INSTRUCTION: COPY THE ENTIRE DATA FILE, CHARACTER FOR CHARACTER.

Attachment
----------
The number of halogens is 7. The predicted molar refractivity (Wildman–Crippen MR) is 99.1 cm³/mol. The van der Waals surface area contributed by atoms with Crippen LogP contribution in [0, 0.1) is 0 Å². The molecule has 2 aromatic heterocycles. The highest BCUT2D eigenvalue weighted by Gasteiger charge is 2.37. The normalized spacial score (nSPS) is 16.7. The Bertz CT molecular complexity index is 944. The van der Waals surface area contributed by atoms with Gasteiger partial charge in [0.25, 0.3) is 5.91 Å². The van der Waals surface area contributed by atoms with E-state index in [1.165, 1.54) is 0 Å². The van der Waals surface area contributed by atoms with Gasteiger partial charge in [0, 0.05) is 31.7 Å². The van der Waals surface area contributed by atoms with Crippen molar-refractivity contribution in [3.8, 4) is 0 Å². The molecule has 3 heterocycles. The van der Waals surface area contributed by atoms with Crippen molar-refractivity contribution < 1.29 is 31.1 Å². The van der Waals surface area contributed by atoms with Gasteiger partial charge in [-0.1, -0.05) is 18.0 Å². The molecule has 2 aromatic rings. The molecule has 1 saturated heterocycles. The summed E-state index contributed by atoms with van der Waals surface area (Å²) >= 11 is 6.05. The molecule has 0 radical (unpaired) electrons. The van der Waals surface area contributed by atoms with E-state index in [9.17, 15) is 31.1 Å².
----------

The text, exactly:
The number of halogens is 7. The predicted molar refractivity (Wildman–Crippen MR) is 99.1 cm³/mol. The van der Waals surface area contributed by atoms with Crippen LogP contribution in [0, 0.1) is 0 Å². The molecule has 2 aromatic heterocycles. The highest BCUT2D eigenvalue weighted by Gasteiger charge is 2.37. The normalized spacial score (nSPS) is 16.7. The Bertz CT molecular complexity index is 944. The van der Waals surface area contributed by atoms with Gasteiger partial charge in [0.25, 0.3) is 5.91 Å². The van der Waals surface area contributed by atoms with E-state index in [1.165, 1.54) is 0 Å². The van der Waals surface area contributed by atoms with Gasteiger partial charge in [0, 0.05) is 31.7 Å². The van der Waals surface area contributed by atoms with Crippen molar-refractivity contribution in [3.8, 4) is 0 Å². The molecule has 3 heterocycles. The van der Waals surface area contributed by atoms with Crippen molar-refractivity contribution < 1.29 is 31.1 Å². The van der Waals surface area contributed by atoms with Gasteiger partial charge in [-0.1, -0.05) is 18.0 Å². The molecule has 2 aromatic rings. The molecule has 1 saturated heterocycles. The summed E-state index contributed by atoms with van der Waals surface area (Å²) >= 11 is 6.05. The molecule has 0 radical (unpaired) electrons. The van der Waals surface area contributed by atoms with E-state index in [9.17, 15) is 31.1 Å².